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Jujuy Province facts for kids

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Clockwise from top: Quebrada de Humahuaca, San Salvador de Jujuy, Pucará de Tilcara, and the Hill of Seven Colors
Clockwise from top: Quebrada de Humahuaca, San Salvador de Jujuy, Pucará de Tilcara, and the Hill of Seven Colors
Flag of Jujuy
Coat of arms of Jujuy
Coat of arms
Location of Jujuy within Argentina
Location of Jujuy within Argentina
Country Argentina
Capital San Salvador de Jujuy
Departments 16
Municipalities and municipal commissions 61
 • Total 53,219 km2 (20,548 sq mi)
 • Total 672,260 (Ranked 14th)
 • Density 12.6/km2 (33/sq mi)
Demonym(s) jujeño
Time zone UTC−3 (ART)
ISO 3166 code AR-Y

Jujuy is a province of Argentina, located in the extreme northwest of the country, at the borders with Chile and Bolivia. The only neighboring Argentine province is Salta to the east and south.


Pre-Columbian inhabitants, that would later mix with the Incas during their expansion period, practiced agriculture and domesticated the guanaco. They had huts made of mud, and erected stone fortresses to protect their villages. An example of such fortresses is Pucará de Tilcara, Pucará meaning "Fortress".

In 1593 a small settlement was erected in the Jujuy valley by the effort of Francisco de Asgaranaz y Murguía. In spite of the attacks of the calchaquíes and omaguacas aborigines, the population and activity of the village consolidated and grew.

At the end of the 17th century, the customs to the Viceroyalty of Peru was transferred from Córdoba to Jujuy. With the separation from Peru and the creation of the Viceroyalty of the Río de la Plata, Jujuy lost its importance and its population started diminishing.

Manuel Belgrano
General Manuel Belgrano

During the May Revolution and the battles for the independence of the United provinces of the South, many confrontations took place in Jujuy because the Spanish forces concentrated their forces in Peru. The people of Jujuy had to endure the Jujuy Exodus, a massive evacuation with a scorched earth policy, led by General Manuel Belgrano. Finally the Spanish surrendered, but the war seriously affected the economy of the area.

After a series of internal conflicts, the province, now separated from Tucumán and Salta, started a gradual economic and social improvement, and at the end of the 19th century sugarcane industry arose. By the beginning of the following century, the railway already connected the province with Buenos Aires, and La Paz, Bolivia.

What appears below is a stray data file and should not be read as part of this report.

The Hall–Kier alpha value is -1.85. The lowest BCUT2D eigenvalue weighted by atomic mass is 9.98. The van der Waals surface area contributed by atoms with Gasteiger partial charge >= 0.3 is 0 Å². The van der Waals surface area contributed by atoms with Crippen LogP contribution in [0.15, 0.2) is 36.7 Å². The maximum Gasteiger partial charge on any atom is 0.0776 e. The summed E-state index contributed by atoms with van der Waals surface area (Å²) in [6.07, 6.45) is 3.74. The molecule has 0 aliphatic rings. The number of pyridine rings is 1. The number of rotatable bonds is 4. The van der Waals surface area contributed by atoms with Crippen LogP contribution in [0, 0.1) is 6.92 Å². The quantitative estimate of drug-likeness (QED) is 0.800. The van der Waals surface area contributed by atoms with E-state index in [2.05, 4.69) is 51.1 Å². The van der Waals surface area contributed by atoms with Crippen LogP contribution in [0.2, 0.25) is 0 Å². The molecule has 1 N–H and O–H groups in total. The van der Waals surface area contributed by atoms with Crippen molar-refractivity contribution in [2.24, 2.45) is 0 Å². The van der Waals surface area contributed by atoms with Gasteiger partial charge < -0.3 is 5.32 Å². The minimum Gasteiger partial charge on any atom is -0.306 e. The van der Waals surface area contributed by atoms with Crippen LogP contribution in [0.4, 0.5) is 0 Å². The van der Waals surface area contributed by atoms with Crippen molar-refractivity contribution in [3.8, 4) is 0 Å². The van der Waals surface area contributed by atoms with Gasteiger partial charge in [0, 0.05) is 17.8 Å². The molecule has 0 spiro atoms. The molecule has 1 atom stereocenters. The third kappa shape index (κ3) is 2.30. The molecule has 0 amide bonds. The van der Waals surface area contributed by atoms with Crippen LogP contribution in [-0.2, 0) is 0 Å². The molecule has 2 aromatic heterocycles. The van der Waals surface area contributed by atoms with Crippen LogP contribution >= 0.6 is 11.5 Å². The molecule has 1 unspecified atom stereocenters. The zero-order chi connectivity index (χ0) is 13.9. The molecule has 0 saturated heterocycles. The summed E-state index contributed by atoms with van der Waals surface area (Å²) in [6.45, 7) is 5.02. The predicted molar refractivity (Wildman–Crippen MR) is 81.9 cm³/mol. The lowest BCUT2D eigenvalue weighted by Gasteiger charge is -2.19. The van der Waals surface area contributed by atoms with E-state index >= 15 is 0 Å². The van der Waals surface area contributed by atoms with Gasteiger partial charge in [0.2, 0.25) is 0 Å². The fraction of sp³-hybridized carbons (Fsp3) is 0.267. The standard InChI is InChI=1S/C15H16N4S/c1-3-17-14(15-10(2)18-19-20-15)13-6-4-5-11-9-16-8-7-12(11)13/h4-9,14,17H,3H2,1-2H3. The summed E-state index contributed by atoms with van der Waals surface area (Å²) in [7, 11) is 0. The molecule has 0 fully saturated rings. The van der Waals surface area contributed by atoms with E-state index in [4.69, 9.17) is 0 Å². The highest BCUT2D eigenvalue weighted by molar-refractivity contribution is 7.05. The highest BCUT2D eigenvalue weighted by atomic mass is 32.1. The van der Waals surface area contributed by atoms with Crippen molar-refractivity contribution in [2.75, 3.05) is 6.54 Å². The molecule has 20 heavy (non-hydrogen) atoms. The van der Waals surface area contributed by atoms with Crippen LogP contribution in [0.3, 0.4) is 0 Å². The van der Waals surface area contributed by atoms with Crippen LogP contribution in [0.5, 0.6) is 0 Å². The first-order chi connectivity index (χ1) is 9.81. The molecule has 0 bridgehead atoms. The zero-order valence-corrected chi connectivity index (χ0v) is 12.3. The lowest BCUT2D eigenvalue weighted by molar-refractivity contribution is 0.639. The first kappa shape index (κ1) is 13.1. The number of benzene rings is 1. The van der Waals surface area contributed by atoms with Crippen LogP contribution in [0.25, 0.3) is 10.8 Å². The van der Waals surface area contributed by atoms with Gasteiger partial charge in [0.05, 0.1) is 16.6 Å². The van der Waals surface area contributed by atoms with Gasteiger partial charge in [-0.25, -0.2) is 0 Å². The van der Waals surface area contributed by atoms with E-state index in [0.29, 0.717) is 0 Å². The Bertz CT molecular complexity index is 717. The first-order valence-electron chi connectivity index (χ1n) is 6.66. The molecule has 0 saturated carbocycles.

Industry was moved forward first in the 1940s with the construction of the first metal-production furnace in the country, and then in 1969 with the discovering of petroleum by the state-owned YPF.

Geography and climate

Tilcara Pucará
Pucará de Tilcara, Jujuy Argentina. Quebrada de Humahuaca

There are 3 main areas in Jujuy; the Altiplano, 3,500 meters high plateau with peaks of 5,000 meters, covers most of the province. The Grande River of Jujuy cuts through the Quebrada de Humahuaca cannon, of heights between 1,000 and 3,500 meters. To the Southeast, the sierras descent to the Gran Chaco region.

The vast difference in height and climate produces desert areas such as the Salinas Grandes salt mines, and subtropical Yungas jungle.

In spite of the different areas, the terrain of the province is mainly arid and semi-desertic, except for the El Ramal valley of the San Francisco River. The Grande River and the San Francisco River are fed by the Bermejo River. The San Juan, La Quiaca, Yavi and Sansana are fed by the Pilcomayo.


Tropic of Capricorn Jujuy
The Tropic of Capricorn marked as it passes through the Jujuy province of Argentina

The main agricultural activity is sugarcane, and its later industrialisation represents more than half of the province's gross production, and 30% of the national sugar production. The second agricultural activity is tobacco, cultivated in the Southeaster valley, as a major national producer. Other crops include beans, citrus and tomatoes, and other vegetables for local consumption.

Jujuy is the second producer of iron, used by the Altos Hornos Zapala furnace to make steel. Other industrial activities include mining for construction material, petroleum extraction at Caimancito, salt production from Salinas Grandes salt basin, and the paper production feed by the Jujuy's forests with 20% of the industrial product of the province.

Cattle and goats for milk and wool are a minor activity, as well as llamas, vicuñas and guanacos.


Vertical Layers of Rock near Tres Cruces in Jujuy Province in Argentina 1
Vertical Layers of Rock near Tres Cruces in Jujuy Province in Argentina

An important and still growing activity, tourism in the area brings a number of tourists. Most tourist head for San Salvador de Jujuy to start their exploration of the province. The Horacio Guzmán international airport, 34 km form San Salvador, connects the province with Buenos Aires, Córdoba, and some destinations in Bolivia.

Apart from the fantastic contrast of land colours and formations, tourists are attracted also by the strong aboriginal roots in the culture of Jujuy. Aymará and Quechua cultures coexist in the area, and ruins of the Incas are well conserved.

Tourists who come to Jujuy visits the area of the Quebrada de Humahuaca and its Cerro de los Siete Colores, Pucará de Tilcara, Salinas Grandes and many small town. Other less frequent destinations include the Calilegua National Park in the Yungas jungle, La Quiaca, Laguna de Pozuelos, and Laguna Guayatayoc.

Images for kids

See also

Kids robot.svg In Spanish: Provincia de Jujuy para niños

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